If you’re looking for a redux of Harlan County U.S.A. in Everett, Washington at the Boeing strike, you’re out of luck. The machinists who walked out to protect their jobs from getting outsourced see this work stoppage as a vacation, says Reuters. Highlights:
- Around-the-clock picket lines outside the main Seattle-area factories were sparsely attended over the weekend and on Monday.
- Some workers will tell you this is a great opportunity to do work on their houses or even to go hunting in the forests of Washington state.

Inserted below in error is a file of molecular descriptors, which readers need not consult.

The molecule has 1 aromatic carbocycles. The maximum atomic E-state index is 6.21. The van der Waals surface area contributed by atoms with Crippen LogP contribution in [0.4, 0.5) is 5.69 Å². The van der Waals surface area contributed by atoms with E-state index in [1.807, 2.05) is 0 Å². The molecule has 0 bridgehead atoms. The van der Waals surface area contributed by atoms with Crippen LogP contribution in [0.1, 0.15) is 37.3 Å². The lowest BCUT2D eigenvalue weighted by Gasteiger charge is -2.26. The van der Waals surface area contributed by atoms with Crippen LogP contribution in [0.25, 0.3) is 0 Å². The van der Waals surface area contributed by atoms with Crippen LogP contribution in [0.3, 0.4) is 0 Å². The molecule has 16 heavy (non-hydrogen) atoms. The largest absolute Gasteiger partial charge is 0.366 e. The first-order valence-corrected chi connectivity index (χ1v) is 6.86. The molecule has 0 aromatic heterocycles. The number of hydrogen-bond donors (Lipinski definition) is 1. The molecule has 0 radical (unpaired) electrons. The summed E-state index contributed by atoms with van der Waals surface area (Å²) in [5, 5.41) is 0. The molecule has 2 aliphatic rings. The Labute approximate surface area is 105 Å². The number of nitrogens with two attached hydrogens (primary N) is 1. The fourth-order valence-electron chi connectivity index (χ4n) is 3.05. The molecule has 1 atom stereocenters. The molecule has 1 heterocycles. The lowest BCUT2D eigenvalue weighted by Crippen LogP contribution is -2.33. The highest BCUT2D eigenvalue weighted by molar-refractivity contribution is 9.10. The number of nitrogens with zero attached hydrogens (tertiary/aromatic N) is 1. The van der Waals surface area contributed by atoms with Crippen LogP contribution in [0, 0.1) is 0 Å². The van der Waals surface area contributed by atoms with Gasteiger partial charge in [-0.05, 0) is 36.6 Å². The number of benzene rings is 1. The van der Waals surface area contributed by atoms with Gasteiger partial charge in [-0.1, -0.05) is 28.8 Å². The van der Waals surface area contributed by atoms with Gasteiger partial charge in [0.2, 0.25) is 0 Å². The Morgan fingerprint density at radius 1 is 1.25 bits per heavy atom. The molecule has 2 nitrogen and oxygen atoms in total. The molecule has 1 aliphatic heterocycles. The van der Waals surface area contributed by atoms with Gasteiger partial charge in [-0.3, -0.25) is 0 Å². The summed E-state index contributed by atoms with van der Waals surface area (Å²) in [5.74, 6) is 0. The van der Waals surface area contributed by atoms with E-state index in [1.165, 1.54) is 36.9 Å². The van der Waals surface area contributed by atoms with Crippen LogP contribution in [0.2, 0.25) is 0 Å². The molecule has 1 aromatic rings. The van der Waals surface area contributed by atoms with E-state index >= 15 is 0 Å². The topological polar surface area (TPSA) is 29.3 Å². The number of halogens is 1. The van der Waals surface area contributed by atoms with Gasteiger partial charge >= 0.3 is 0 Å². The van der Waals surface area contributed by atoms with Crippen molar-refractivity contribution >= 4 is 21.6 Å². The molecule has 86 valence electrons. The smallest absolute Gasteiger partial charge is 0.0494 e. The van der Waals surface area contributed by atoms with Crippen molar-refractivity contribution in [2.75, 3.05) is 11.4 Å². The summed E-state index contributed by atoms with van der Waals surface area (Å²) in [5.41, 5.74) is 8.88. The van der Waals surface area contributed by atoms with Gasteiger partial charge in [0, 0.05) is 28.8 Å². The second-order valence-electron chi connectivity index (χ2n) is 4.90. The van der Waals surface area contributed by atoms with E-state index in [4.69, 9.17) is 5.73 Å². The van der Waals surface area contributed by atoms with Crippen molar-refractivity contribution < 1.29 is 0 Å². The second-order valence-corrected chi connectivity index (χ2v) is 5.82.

- “We don’t take this lightly, but some people vote to strike just to get some time off. It’s hunting season,” said Richard McCabe, 38, a wing-line mechanic in Renton, who added that the overtime work is taking its toll on the rank-and-file.
- “I voted ‘no’ just to get a vacation. You work a lot of hours and you just get tired,” said assembly-line mechanic Brian Gross, 46, referring to Wednesday’s vote on whether to accept Boeing’s “best and final” offer.
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